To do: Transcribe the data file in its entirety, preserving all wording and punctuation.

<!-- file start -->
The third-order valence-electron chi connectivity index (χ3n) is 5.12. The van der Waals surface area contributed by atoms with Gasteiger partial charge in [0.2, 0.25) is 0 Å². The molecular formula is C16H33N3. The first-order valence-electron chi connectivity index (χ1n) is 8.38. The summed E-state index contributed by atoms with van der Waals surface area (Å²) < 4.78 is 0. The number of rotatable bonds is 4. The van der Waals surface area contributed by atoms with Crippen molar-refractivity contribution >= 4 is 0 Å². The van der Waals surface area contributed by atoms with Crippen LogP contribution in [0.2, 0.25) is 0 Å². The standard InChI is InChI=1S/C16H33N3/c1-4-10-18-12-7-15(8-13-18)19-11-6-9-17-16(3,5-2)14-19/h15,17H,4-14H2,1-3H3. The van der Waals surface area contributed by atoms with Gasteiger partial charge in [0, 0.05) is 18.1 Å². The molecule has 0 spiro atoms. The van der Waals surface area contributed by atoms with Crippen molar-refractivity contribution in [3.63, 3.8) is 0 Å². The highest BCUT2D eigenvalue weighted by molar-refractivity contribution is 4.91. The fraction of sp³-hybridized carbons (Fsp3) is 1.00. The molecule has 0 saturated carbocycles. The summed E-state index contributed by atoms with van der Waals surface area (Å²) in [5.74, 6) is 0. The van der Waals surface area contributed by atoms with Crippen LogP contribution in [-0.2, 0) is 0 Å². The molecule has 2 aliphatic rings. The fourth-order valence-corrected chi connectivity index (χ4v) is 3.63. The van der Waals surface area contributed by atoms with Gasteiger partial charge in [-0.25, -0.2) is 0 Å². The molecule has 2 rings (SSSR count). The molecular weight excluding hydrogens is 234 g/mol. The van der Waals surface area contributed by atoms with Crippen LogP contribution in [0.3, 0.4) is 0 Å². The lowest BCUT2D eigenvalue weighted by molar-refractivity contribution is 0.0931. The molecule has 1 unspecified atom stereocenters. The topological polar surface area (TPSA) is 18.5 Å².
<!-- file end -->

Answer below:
The third-order valence-electron chi connectivity index (χ3n) is 5.12. The van der Waals surface area contributed by atoms with Gasteiger partial charge in [0.2, 0.25) is 0 Å². The molecular formula is C16H33N3. The first-order valence-electron chi connectivity index (χ1n) is 8.38. The summed E-state index contributed by atoms with van der Waals surface area (Å²) < 4.78 is 0. The number of rotatable bonds is 4. The van der Waals surface area contributed by atoms with Crippen molar-refractivity contribution >= 4 is 0 Å². The van der Waals surface area contributed by atoms with Crippen LogP contribution in [0.2, 0.25) is 0 Å². The standard InChI is InChI=1S/C16H33N3/c1-4-10-18-12-7-15(8-13-18)19-11-6-9-17-16(3,5-2)14-19/h15,17H,4-14H2,1-3H3. The van der Waals surface area contributed by atoms with Gasteiger partial charge in [0, 0.05) is 18.1 Å². The molecule has 0 spiro atoms. The van der Waals surface area contributed by atoms with Crippen molar-refractivity contribution in [3.63, 3.8) is 0 Å². The highest BCUT2D eigenvalue weighted by molar-refractivity contribution is 4.91. The fraction of sp³-hybridized carbons (Fsp3) is 1.00. The molecule has 0 saturated carbocycles. The summed E-state index contributed by atoms with van der Waals surface area (Å²) in [5.74, 6) is 0. The van der Waals surface area contributed by atoms with Crippen LogP contribution in [-0.2, 0) is 0 Å². The molecule has 2 aliphatic rings. The fourth-order valence-corrected chi connectivity index (χ4v) is 3.63. The van der Waals surface area contributed by atoms with Gasteiger partial charge in [-0.25, -0.2) is 0 Å². The molecule has 2 rings (SSSR count). The molecular weight excluding hydrogens is 234 g/mol. The van der Waals surface area contributed by atoms with Crippen LogP contribution in [0.3, 0.4) is 0 Å². The lowest BCUT2D eigenvalue weighted by molar-refractivity contribution is 0.0931. The molecule has 1 unspecified atom stereocenters. The topological polar surface area (TPSA) is 18.5 Å².